Really? Really. Puzzling. This category is regularly at least as difficult to narrow down as the supporting actor in a drama category–let’s examine the possibilities this year. Aziz Ansari. Ty Burrell. Chris Colfer. Ted Danson. Charlie Day. Garrett Dillahunt. Peter Facinelli. Jesse Tyler Ferguson. Zach Galifianakis. Donald Glover. Ian Gomez. Neil Patrick Harris. Ed Helms. John Benjamin Hickey. Josh Hopkins. Ken Jeong. Nick Kroll. Stephen Mangan. Rob McElhenney. Nick Offerman. Ed O’Neill. Oliver Platt. Danny Pudi. Stephen Rannazzisi. Paul Scheer. Adam Scott. Atticus Shaffer. Eric Stonestreet. Brian Van Holt. Rainn Wilson. I know I watch too much TV, but that’s 30 excellent actors in excellent performances of excellent roles just this year–just off the top of my head. That doesn’t count previous winners who just aren’t to my taste (Jon Cryer and Jeremy Piven, for example), or probably good performances on shows I just don’t like (the Big Bang guys or the great Weeds ensemble), or good actors I just don’t think are getting good enough material (former nominees Tracy Morgan and Jack McBrayer, or Cory Monteith), or the fourth person from the same show who is great but doesn’t rank quite as highly as his brethren (Chevy Chase or Mark Duplass), or actors and performances I like that I’ve just never thought of in terms of Emmy quality (the guys from Chuck and Psych, for example). Add those in, and you’re up to around 50 actors off the top of my head who could have a justifiable claim on a nomination this year…and yet a handful of winners take home the hardware over and over (and over).

David Hyde Pierce won four times for his role as Niles Crane on Frasier, and Michael Richards, Brad Garret, and Jeremy Piven won three Emmys each. During those same years, actors who didn’t win included Jeffrey Tambor, Phil Hartman, Peter Boyle, John Mahoney, Bryan Cranston, Will Arnett, Rainn Wilson, and Neil Patrick Harris. Shoot, I can’t stand Seinfeld and I still feel sorry for Jason Alexander. And that’s just among the actual nominations, which also tend to circle around the same people over and over. With so many worthy performances to choose from, why is this category so stuck on the same winners over and over?

Supporting Actress in a Comedy: 25% repeats, 65% multiple winners

The same as their funny brethren. Double winners include Bebe Neuwirth, Kristen Johnson, and Megan Mullaly, while Laurie Metcalf and Doris Roberts won three apiece. While there has been more variety recently, nominees who never won in those repeat years include Faith Ford, Estelle Getty, Rhea Perlman, Janeane Garofalo, Jennifer Aniston (who finally won in lead), Kim Catrell, Wendie Malick, Cheryl Hines, Vanessa Williams, Amy Poehler, Elizabeth Perkins, and Jessica Walter. (And, again, that’s just among the nominees, most of whom were nominated multiple times.)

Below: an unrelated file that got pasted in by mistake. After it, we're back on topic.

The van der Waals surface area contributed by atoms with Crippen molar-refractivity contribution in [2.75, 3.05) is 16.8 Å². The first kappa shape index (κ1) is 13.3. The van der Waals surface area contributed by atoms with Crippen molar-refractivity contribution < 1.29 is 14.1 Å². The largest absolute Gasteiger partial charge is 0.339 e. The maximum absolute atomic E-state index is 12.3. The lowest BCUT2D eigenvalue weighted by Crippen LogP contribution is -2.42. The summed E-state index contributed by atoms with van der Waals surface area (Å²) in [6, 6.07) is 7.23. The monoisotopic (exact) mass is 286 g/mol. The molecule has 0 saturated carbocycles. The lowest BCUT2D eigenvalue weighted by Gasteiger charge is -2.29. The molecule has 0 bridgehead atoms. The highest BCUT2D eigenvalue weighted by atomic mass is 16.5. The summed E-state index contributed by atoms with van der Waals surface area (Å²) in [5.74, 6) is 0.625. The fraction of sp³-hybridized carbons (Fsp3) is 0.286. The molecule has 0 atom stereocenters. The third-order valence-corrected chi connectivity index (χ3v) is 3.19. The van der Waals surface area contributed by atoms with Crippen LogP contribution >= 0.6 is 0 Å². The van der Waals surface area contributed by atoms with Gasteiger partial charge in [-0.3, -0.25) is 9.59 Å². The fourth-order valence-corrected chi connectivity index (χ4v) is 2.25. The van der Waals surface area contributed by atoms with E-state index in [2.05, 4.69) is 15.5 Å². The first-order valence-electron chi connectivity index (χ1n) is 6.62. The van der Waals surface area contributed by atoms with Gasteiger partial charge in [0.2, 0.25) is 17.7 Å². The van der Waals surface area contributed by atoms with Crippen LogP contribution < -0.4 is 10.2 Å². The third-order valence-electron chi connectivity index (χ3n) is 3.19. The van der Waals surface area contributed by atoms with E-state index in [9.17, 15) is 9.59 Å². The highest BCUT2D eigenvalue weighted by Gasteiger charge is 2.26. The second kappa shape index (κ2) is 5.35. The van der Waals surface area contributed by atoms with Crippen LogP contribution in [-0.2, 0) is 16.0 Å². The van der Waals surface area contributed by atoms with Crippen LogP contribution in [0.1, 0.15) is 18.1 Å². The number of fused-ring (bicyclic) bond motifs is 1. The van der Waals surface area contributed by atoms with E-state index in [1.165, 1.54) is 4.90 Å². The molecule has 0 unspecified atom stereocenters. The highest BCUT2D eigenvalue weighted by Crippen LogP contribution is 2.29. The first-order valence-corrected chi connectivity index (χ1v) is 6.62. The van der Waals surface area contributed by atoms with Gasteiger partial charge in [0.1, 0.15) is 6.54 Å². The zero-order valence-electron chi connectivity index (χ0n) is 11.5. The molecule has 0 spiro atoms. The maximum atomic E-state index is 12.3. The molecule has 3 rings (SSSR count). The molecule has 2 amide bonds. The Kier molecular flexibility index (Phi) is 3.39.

So…what the what? The idea that Emmy voters just get stuck on the same few winners, whether that’s because of buzz, comfort, or plain old love, makes sense, as the supporting comedy numbers are similar to those in all four lead categories. But then why are the supporting drama categories so different? The theory that the wealth will be better spread in supporting categories makes sense, too–the numbers for the drama categories suggest that when there are lots and lots of great possibilities, Emmy voters are capable of enjoying a large variety of performances. But then why are the comedy supporting categories so much different than the dramatic categories? Friend O’ Bacon Bgirl suggests that people who make TV have little time to watch TV and tend to vote based on buzz and social networks. Even though voting panels change annually, there’s probably not a huge shift in the overall population of Academy members from whom those panels are drawn from year to year, so that explanation makes a lot of sense for the categories that are stagnant–people vote for their friends or what they hear is good year after year without seeing other notable performances. But if that’s the case, why doesn’t it hold true for the supporting dramatic categories? We’d love to hear your explanations.

Sunday: Is this a problem? I mean, it’s not like According to Jim ever won for Outstanding Comedy. Maybe Academy voters just recognize the best quality, and quality doesn’t go away from year to year. But if stagnation is an issue, or if there are lots of high-quality programs and performances that could be equally honored, are there solutions to break away from repeat winners and spread the wealth?

To Be Competent Or Not To Be Competent: NBC’s Loveable Comedy Losers Take On Fox’s Intrepid Investigators

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It’s the first huge night of the new fall season, with season premieres of several returning shows and the bow of a notable newbie. Hope you’ve got a quad-tuner DVR, because there’s a lot to see tonight. All times listed below are Eastern and Pacific, so if you’re like me and don’t actually trip the light fantastic in LA or NYC, count on your TiVo to help you add or subtract an hour. The TiVo is smarter than we are anyway.